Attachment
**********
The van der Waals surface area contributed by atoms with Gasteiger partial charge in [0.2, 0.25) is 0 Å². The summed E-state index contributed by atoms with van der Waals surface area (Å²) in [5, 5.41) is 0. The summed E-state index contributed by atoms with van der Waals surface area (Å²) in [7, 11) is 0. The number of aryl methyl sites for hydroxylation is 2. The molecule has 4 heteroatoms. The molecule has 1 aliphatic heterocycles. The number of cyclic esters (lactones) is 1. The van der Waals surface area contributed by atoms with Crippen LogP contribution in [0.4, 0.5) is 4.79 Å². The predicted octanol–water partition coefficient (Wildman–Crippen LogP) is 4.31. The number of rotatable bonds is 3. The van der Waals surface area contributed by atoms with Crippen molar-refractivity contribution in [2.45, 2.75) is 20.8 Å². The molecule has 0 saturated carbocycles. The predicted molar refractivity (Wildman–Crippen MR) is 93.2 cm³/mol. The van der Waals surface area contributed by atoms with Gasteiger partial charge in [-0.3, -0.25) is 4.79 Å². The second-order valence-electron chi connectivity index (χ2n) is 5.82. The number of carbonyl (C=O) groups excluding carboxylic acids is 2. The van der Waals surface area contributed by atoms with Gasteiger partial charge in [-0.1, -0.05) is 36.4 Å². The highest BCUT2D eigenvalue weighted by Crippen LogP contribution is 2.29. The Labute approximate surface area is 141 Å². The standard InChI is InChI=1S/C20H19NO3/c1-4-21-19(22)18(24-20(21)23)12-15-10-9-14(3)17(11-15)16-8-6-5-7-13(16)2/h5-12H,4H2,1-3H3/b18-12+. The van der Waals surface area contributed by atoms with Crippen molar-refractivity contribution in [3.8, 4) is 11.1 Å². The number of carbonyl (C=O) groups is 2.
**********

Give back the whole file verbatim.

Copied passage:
The van der Waals surface area contributed by atoms with Gasteiger partial charge in [0.2, 0.25) is 0 Å². The summed E-state index contributed by atoms with van der Waals surface area (Å²) in [5, 5.41) is 0. The summed E-state index contributed by atoms with van der Waals surface area (Å²) in [7, 11) is 0. The number of aryl methyl sites for hydroxylation is 2. The molecule has 4 heteroatoms. The molecule has 1 aliphatic heterocycles. The number of cyclic esters (lactones) is 1. The van der Waals surface area contributed by atoms with Crippen LogP contribution in [0.4, 0.5) is 4.79 Å². The predicted octanol–water partition coefficient (Wildman–Crippen LogP) is 4.31. The number of rotatable bonds is 3. The van der Waals surface area contributed by atoms with Crippen molar-refractivity contribution in [2.45, 2.75) is 20.8 Å². The molecule has 0 saturated carbocycles. The predicted molar refractivity (Wildman–Crippen MR) is 93.2 cm³/mol. The van der Waals surface area contributed by atoms with Gasteiger partial charge in [-0.3, -0.25) is 4.79 Å². The second-order valence-electron chi connectivity index (χ2n) is 5.82. The number of carbonyl (C=O) groups excluding carboxylic acids is 2. The van der Waals surface area contributed by atoms with Gasteiger partial charge in [-0.1, -0.05) is 36.4 Å². The highest BCUT2D eigenvalue weighted by Crippen LogP contribution is 2.29. The Labute approximate surface area is 141 Å². The standard InChI is InChI=1S/C20H19NO3/c1-4-21-19(22)18(24-20(21)23)12-15-10-9-14(3)17(11-15)16-8-6-5-7-13(16)2/h5-12H,4H2,1-3H3/b18-12+. The van der Waals surface area contributed by atoms with Crippen molar-refractivity contribution in [3.8, 4) is 11.1 Å². The number of carbonyl (C=O) groups is 2.